Many of the answers we see here drive to the same answer. There's good reason for this: there is a physical equivalent for the 2 magic systems you seek in modern day science and technology. We indeed have our rituals and our arcane, though they come with different terminology.
Our "ritual magic" is forged by the rules of equilibrium thermodynamics. If you learned about thermodynamics in school, this is likely the version you learned. The idea is simple: everything wants to progress towards its lowest energy state. If you can adjust the chemicals and the apparatus such that the lowest energy state is the state you want, all you have to do is maintain that environment, and wait. As an example, consider the production of single-crystal silicon wafers which form the body of every integrated circuit you see. In the normal world, silicon is polycrystaline, meaning its made up of a bunch of silicon crystals all mashed together. However, if we can heat this silicon up past its melting point, then cool it just below its freezing point and introduce a single cooled silicon crystal near the top, thermodynamics will cause the bath to slowly crystalize onto this one seed crystal, creating a massive single crystal of silicon. This crystal is then diced into wafers, and the rest is history!
The key to this "ritual" approach is the presence of clearly defined steps, along with enough time in each step to ensure completion. In the above example, we first heated the silicon and gave it enough time to melt. If we heat it a little too long, that's fine, but we have to make sure we give it enough time. Then we let it cool. It can cool too long, that's fine, but we have to make sure it cools slow enough that the only crystal that forms is the one from the seed crystal. If you look in manufacturing, you can see countless processes which have multiple step. In between each step, the product is well defined and unchanging.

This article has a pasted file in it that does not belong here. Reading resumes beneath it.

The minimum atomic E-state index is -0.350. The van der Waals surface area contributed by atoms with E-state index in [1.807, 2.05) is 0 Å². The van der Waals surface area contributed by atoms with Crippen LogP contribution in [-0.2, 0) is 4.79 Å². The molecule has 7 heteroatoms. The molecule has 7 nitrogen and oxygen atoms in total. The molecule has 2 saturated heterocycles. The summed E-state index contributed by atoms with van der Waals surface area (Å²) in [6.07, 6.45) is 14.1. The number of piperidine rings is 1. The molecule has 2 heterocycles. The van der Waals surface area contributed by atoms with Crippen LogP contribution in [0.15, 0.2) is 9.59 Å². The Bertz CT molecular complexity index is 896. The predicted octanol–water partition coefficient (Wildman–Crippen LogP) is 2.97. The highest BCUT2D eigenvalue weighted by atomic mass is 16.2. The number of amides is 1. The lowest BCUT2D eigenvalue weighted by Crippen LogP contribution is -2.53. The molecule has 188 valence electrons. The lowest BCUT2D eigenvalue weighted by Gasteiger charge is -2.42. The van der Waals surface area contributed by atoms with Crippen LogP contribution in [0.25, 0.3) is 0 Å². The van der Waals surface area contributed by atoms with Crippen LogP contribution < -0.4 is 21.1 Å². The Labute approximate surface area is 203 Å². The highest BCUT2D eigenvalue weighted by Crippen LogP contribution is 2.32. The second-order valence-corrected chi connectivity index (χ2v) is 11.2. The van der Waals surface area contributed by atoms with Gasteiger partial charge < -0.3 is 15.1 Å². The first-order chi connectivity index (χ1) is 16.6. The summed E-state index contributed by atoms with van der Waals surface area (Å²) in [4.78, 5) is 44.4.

We leverage this for quality control. Because the product which goes between each stage of one of these processes is very well defined, we can model how small errors in each step can change the final product. We can introduce stabilizing steps which erase those small errors. We have a great deal of control, but it takes time. Every step has to be completed. If you get impatient, you can have a partial product that isn't quite what you wanted. That can be disastrous down the line.
The other approach to construction divines its power from non-equilibrium thermodynamics. We rarely learn about this kind of thermodynamics in school because, frankly, it's hard. In non-equilibrium thermodynamics, new steps start while the material is still changing from the previous steps. One must constantly be aware of what is going on inside the product, and adapt the steps to match.
My favorite example of this is glassblowing. Glassblowing is beautiful because it never stops, from the moment the glass is collected to the moment it enters the cooling kiln. If you watch a glass blower, they never let the glass stop moving. And you can watch them adjust their process as they go. Often the decorative designs one sees in glasswork stem from the glass doing something unexpected during working, and the glassworker had to work around it, turning this unexpected into something beautiful. We also see this in the art of blacksmithy, especially the advanced blacksmiths like those who produced Samurai swords. Their product is constantly changing as the carbon in the blade burns and the crystalline structure of the steel shifts.
In these two extremes, we see the heart of your magic system. The ritual side focuses on purity and taking the time to guarantee a complex outcome. The arcane side focuses on moving at the speed of the environment, and encourages adaptation.
Interestingly enough, once one becomes good at one approach, one tries to bridge the gap towards the other. Modern forging techniques are becoming more and more continuous, with more sensors to help adapt to the constantly changing environment. Modern glasswork prides itself on the ability to make a consistent product every time for sale, regardless of the environment that one produced in. Thus they can truly be seen as one continuum, if it were not for the very difficult point in the middle which is hard from both points of view.